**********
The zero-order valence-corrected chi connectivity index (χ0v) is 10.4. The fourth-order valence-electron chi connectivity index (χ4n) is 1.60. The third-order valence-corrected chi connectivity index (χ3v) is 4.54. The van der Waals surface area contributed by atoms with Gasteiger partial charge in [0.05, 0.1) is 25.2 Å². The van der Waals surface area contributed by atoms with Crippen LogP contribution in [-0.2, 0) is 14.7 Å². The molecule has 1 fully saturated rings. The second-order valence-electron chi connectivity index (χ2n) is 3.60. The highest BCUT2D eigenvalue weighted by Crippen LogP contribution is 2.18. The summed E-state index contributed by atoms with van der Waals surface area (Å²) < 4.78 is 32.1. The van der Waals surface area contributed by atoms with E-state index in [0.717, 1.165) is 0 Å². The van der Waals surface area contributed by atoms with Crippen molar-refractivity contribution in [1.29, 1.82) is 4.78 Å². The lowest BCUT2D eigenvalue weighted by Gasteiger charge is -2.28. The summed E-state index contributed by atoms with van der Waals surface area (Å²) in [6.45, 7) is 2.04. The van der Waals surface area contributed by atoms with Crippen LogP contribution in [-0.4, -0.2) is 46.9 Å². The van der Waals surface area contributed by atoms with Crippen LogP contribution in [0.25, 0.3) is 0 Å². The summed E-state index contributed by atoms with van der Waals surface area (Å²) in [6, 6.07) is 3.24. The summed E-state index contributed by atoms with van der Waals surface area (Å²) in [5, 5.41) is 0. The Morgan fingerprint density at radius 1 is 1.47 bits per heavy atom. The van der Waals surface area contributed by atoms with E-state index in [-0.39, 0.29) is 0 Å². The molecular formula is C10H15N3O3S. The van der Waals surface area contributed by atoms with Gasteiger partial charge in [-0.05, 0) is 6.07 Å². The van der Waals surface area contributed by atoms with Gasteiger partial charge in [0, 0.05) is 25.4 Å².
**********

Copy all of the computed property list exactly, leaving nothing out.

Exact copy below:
The zero-order valence-corrected chi connectivity index (χ0v) is 10.4. The fourth-order valence-electron chi connectivity index (χ4n) is 1.60. The third-order valence-corrected chi connectivity index (χ3v) is 4.54. The van der Waals surface area contributed by atoms with Gasteiger partial charge in [0.05, 0.1) is 25.2 Å². The van der Waals surface area contributed by atoms with Crippen LogP contribution in [-0.2, 0) is 14.7 Å². The molecule has 1 fully saturated rings. The second-order valence-electron chi connectivity index (χ2n) is 3.60. The highest BCUT2D eigenvalue weighted by Crippen LogP contribution is 2.18. The summed E-state index contributed by atoms with van der Waals surface area (Å²) < 4.78 is 32.1. The van der Waals surface area contributed by atoms with E-state index in [0.717, 1.165) is 0 Å². The van der Waals surface area contributed by atoms with Crippen molar-refractivity contribution in [1.29, 1.82) is 4.78 Å². The lowest BCUT2D eigenvalue weighted by Gasteiger charge is -2.28. The summed E-state index contributed by atoms with van der Waals surface area (Å²) in [6.45, 7) is 2.04. The van der Waals surface area contributed by atoms with Crippen LogP contribution in [-0.4, -0.2) is 46.9 Å². The van der Waals surface area contributed by atoms with Crippen LogP contribution in [0.25, 0.3) is 0 Å². The summed E-state index contributed by atoms with van der Waals surface area (Å²) in [6, 6.07) is 3.24. The summed E-state index contributed by atoms with van der Waals surface area (Å²) in [5, 5.41) is 0. The Morgan fingerprint density at radius 1 is 1.47 bits per heavy atom. The van der Waals surface area contributed by atoms with E-state index in [-0.39, 0.29) is 0 Å². The molecular formula is C10H15N3O3S. The van der Waals surface area contributed by atoms with Gasteiger partial charge in [-0.05, 0) is 6.07 Å². The van der Waals surface area contributed by atoms with Gasteiger partial charge in [0, 0.05) is 25.4 Å².